It’s said to be the Queen’s favourite ice-breaker, though on this occasion the question came from someone else at Buckingham Palace.
“Just from North London,” Vivien Rose replied in 2013, as she waited to be invested as a Dame Commander of the British Empire. But in her head she was shouting “Yes, actually I have!” because her route to the High Court then — and to the UK Supreme Court now — has been unique.
The anecdote is recounted by Anthony Inglese, a former senior government lawyer who now writes excellent profiles for Counsel magazine. Perhaps Rose told him the story because she, too, had been a government lawyer before becoming a judge.
Educated at a London comprehensive, the first person in her family to become a lawyer — these attributes are common enough in new judges these days. Even being the first woman to be offered a tenancy at her chambers — Monckton Chambers, in her case — is not so unusual for someone of her generation.
And that’s how she found herself practising competition law, which she had enjoyed studying for the BCL degree at Oxford after taking her first degree at Cambridge. “I wasn’t intending to practise in it but my desire for a tenancy was at the time all-consuming,” she told Inglese. “I remember standing in Gray’s Inn Square one summer’s evening and saying to myself, ‘I so desperately want to do this’.”
But then she took an unusual path for someone of ambition, giving up private practice and any chance of becoming a QC to join what is now the government legal service. Rose helped pilot the giant Financial Services and Markets Act 2000 through parliament and implement it afterwards. “It was the largest bill to go through parliament at the time and we had to draft over 100 statutory instruments, some of which were mini-statutes in themselves.” No other judge has had such a close familiarity with a tool of the trade.
Equally unusual was her work in international humanitarian law at the Ministry of Defence and her secondment to the Office of Speaker’s Counsel in the House of Commons. But the key move for Rose was to become a part-time tribunal chair at the Competition Appeal Tribunal in 2006.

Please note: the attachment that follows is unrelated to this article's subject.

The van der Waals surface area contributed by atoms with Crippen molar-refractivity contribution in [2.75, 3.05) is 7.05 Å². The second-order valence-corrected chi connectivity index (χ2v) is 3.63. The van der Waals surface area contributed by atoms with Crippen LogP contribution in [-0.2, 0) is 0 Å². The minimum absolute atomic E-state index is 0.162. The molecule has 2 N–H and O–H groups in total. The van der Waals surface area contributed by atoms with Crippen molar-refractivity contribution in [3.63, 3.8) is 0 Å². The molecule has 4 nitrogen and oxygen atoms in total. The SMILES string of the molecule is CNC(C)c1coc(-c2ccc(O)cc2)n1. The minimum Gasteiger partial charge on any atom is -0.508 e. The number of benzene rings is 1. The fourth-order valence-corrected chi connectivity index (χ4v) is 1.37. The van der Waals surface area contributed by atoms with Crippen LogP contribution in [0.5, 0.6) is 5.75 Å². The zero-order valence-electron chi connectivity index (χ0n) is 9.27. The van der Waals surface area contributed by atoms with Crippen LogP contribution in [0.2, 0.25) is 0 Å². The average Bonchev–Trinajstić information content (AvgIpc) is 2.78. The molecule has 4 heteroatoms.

That’s what reporters would instinctively describe as her first step on the judicial ladder. But it would not have looked like that at the time. Very few judges make the leap from tribunals to what is facetiously described as the judiciary’s uniform branch. None has made it before from a tribunal to the highest court in the United Kingdom. And, still only 60, she doesn’t have to stop there. In five years’ time I can see her becoming the first woman master of the rolls, head of civil justice in England and Wales.
But I must stop making predictions: most of my recent ones have been wrong. I simply didn’t imagine that Rose, who had been in the Court of Appeal for less than two years when Lady Black retired early from the Supreme Court, would get the promotion over the heads of so many colleagues. The guessing game was easier when the judiciary was more hierarchical and appointments depended on being well known to the lord chancellor.
“In the days when shoulders had to be ‘tapped’, my shoulder wouldn’t have come to anybody’s attention for tapping,” she told Inglese in 2015. “The current transparent system acknowledges that some people with exceptional legal skills may have chosen to use them in a different legal context. For me, the turning point was the influential work of the late Dame Juliet Wheldon (when Treasury Solicitor around the turn of the century) to make government lawyers eligible for senior judicial posts. When I left chambers in 1995, my one regret was that I would never be able to be a judge. Once the position changed, I knew I really wanted to be in the High Court and I don’t mind saying that I planned carefully how to get there.”
Lord Reed, president of the Supreme Court, said that he and his fellow justices looked forward to welcoming Rose to the court next month:
Having spent a substantial part of her career working in government and parliament, Lady Justice Rose will add significantly to the diversity of experience on the court. Her outstanding legal ability and breadth of experience will be invaluable in maintaining the high quality of our judgments and our reputation as an international centre of legal excellence.
He’s right. Diversity of experience is the most important diversity of all.